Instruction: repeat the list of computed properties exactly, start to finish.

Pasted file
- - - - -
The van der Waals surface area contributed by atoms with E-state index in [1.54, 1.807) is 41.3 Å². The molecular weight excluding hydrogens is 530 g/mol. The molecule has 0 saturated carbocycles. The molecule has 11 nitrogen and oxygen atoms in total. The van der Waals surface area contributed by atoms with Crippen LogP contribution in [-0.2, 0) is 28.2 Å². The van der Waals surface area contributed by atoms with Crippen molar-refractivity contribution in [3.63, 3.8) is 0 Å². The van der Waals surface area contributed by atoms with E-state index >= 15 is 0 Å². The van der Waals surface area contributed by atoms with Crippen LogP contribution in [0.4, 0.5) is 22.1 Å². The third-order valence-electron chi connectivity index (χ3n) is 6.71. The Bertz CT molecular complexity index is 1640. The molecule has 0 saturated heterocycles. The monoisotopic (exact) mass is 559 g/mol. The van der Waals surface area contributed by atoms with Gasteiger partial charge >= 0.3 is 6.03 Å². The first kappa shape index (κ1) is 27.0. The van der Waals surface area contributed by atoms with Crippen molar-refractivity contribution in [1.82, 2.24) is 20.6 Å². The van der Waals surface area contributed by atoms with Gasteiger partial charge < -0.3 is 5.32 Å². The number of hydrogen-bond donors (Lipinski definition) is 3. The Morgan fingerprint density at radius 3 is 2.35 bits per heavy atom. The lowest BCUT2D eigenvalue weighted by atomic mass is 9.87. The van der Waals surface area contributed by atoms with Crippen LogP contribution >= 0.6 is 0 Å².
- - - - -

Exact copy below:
The van der Waals surface area contributed by atoms with E-state index in [1.54, 1.807) is 41.3 Å². The molecular weight excluding hydrogens is 530 g/mol. The molecule has 0 saturated carbocycles. The molecule has 11 nitrogen and oxygen atoms in total. The van der Waals surface area contributed by atoms with Crippen LogP contribution in [-0.2, 0) is 28.2 Å². The van der Waals surface area contributed by atoms with Crippen molar-refractivity contribution in [3.63, 3.8) is 0 Å². The van der Waals surface area contributed by atoms with E-state index >= 15 is 0 Å². The van der Waals surface area contributed by atoms with Crippen LogP contribution in [0.4, 0.5) is 22.1 Å². The third-order valence-electron chi connectivity index (χ3n) is 6.71. The Bertz CT molecular complexity index is 1640. The molecule has 0 saturated heterocycles. The monoisotopic (exact) mass is 559 g/mol. The van der Waals surface area contributed by atoms with Gasteiger partial charge >= 0.3 is 6.03 Å². The first kappa shape index (κ1) is 27.0. The van der Waals surface area contributed by atoms with Crippen molar-refractivity contribution in [1.82, 2.24) is 20.6 Å². The van der Waals surface area contributed by atoms with Gasteiger partial charge < -0.3 is 5.32 Å². The number of hydrogen-bond donors (Lipinski definition) is 3. The Morgan fingerprint density at radius 3 is 2.35 bits per heavy atom. The lowest BCUT2D eigenvalue weighted by atomic mass is 9.87. The van der Waals surface area contributed by atoms with Crippen LogP contribution >= 0.6 is 0 Å².